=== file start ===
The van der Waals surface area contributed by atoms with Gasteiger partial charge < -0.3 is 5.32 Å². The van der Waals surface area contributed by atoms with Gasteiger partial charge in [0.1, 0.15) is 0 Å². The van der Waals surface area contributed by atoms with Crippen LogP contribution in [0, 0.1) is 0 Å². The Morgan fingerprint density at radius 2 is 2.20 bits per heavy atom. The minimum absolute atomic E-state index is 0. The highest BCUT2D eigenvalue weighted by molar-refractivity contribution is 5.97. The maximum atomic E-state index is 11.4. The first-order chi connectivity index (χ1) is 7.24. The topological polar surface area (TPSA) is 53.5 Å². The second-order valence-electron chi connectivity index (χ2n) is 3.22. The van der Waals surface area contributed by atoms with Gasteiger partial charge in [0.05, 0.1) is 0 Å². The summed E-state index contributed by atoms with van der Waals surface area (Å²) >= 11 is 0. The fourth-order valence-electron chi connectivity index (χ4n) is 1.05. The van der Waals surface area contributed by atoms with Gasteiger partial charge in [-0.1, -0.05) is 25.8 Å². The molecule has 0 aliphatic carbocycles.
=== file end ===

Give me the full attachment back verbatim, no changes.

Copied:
The van der Waals surface area contributed by atoms with Gasteiger partial charge < -0.3 is 5.32 Å². The van der Waals surface area contributed by atoms with Gasteiger partial charge in [0.1, 0.15) is 0 Å². The van der Waals surface area contributed by atoms with Crippen LogP contribution in [0, 0.1) is 0 Å². The Morgan fingerprint density at radius 2 is 2.20 bits per heavy atom. The minimum absolute atomic E-state index is 0. The highest BCUT2D eigenvalue weighted by molar-refractivity contribution is 5.97. The maximum atomic E-state index is 11.4. The first-order chi connectivity index (χ1) is 7.24. The topological polar surface area (TPSA) is 53.5 Å². The second-order valence-electron chi connectivity index (χ2n) is 3.22. The van der Waals surface area contributed by atoms with Gasteiger partial charge in [0.05, 0.1) is 0 Å². The summed E-state index contributed by atoms with van der Waals surface area (Å²) >= 11 is 0. The fourth-order valence-electron chi connectivity index (χ4n) is 1.05. The van der Waals surface area contributed by atoms with Gasteiger partial charge in [-0.1, -0.05) is 25.8 Å². The molecule has 0 aliphatic carbocycles.